Opinion
Federal Opinion

Time to Save Federal Education Data

By Diane Ravitch & Chester E. Finn Jr. — July 10, 2002 6 min read
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How can anyone trust the numbers if there is opportunity for politicians to massage the data?

The oldest and most solemn responsibility of the federal government in the field of education, dating back to 1867, is to gather and report “statistics and information showing the condition and progress of education in the United States.” Of the many activities housed within the U.S. Department of Education, none is more important than telling the American public the facts about the condition of education.

Now, however, that solemn responsibility is in danger as a result of a bill recently passed by the House of Representatives. (“Research Bill Clears House Without Fuss,” May 8, 2002, and “Senate May Vote on Overhaul of OERI Before Fall Elections,” this issue.) If HR 3801 becomes law, both the National Center for Education Statistics—the department’s data-gathering agency—and the National Assessment Governing Board— the body that reports on student achievement—will see their independence compromised and become subject to political control. This would be a terrible shame, because these functions cannot be credible unless they are well- insulated from such control.

While reauthorizing the Education Department’s office of educational research and improvement, or OERI, the House inserted some last-minute provisions that endanger both of these vital activities. Under current law, the NCES is headed by a commissioner who is nominated by the president and confirmed by the Senate to a five-year, renewable term. This post is supposed to be filled by an expert in education statistics with sufficient stature to protect the agency’s data from outside pressures and political interests, including those of the administration that he serves and the Congress that appropriates his funds.

Under the House bill, the OERI would be converted into a new “Academy of Education Sciences” headed by a director (in place of the current assistant secretary). This director would henceforth appoint the commissioner of education statistics, who would serve at the director’s pleasure. This change in the appointment of the commissioner would not only reduce the position’s prestige, making it harder to recruit an outstanding person, but also would remove the political independence that has helped to protect past commissioners from those who appointed them.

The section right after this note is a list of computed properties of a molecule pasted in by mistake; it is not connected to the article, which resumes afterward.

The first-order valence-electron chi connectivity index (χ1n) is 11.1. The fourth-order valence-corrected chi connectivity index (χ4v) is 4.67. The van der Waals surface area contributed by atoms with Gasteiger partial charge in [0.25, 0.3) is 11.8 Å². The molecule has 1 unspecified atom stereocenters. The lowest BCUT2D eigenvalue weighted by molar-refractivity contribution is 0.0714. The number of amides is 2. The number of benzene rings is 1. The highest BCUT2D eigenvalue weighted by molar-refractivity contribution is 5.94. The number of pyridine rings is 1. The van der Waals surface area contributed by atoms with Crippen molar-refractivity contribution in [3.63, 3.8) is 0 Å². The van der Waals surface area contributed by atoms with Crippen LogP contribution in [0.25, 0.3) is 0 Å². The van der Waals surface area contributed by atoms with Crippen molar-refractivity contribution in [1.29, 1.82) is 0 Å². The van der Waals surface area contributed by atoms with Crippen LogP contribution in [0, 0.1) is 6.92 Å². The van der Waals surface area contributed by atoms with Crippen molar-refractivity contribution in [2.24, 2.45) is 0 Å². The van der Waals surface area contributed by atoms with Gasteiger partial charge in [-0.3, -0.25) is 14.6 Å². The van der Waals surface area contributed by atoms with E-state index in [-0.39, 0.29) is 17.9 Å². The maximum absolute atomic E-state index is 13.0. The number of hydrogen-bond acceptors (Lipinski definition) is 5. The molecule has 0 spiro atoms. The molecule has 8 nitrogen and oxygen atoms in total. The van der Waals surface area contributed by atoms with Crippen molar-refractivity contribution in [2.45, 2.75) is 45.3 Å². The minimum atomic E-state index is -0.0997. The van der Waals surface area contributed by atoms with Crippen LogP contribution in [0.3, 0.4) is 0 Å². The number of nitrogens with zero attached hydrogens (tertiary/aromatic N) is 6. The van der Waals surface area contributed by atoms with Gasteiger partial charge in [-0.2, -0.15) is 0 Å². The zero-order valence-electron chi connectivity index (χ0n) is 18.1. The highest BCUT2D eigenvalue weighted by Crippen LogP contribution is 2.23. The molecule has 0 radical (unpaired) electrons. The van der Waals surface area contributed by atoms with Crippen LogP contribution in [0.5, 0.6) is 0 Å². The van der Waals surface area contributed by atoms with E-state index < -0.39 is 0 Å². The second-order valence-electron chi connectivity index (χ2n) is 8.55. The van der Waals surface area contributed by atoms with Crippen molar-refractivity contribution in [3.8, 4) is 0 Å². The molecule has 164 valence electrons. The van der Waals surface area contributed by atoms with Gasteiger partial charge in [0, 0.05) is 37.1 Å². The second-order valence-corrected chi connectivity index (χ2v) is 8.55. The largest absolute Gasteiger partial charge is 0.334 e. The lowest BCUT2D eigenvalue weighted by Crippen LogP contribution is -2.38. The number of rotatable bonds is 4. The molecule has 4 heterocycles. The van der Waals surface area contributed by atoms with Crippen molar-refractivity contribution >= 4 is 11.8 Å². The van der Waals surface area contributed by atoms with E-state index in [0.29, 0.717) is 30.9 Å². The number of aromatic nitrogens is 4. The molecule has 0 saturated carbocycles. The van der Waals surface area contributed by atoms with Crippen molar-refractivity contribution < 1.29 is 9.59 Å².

The changes envisioned for the National Assessment Governing Board, known as NAGB, are no less ominous. This 24-member, bipartisan board (including governors, teachers, school board members, parents, and business leaders) supervises the National Assessment of Educational Progress, the tests that monitor how American students are doing in reading, math, science, history, and other subjects. NAGB has a measure of independence—not enough, in our view. It now has the authority to set most policies for NAEP and to release its own reports. Much of its freedom is not statutory, however, but a revocable “delegation of authority” from the U.S. secretary of education.

Under the House bill, the new Academy of Education Sciences director would supersede NAGB in key areas, including the authority to publish reports and conduct peer reviews of NAEP studies. In addition, the bill requires that reports from the NCES and NAGB be sent to the secretary of education’s office at least a month in advance of their release. This means that the White House—or others to whom these data may leak—would have ample opportunity to fiddle with or delay any awkward findings. (Picture a report on 8th grade math and reading, due for release in an election year, that shows marked declines or gains in states of great importance to one party or the other.)

Ensuring credibility of statistics and assessment programs is Washington's single most basic responsibility in the field of education.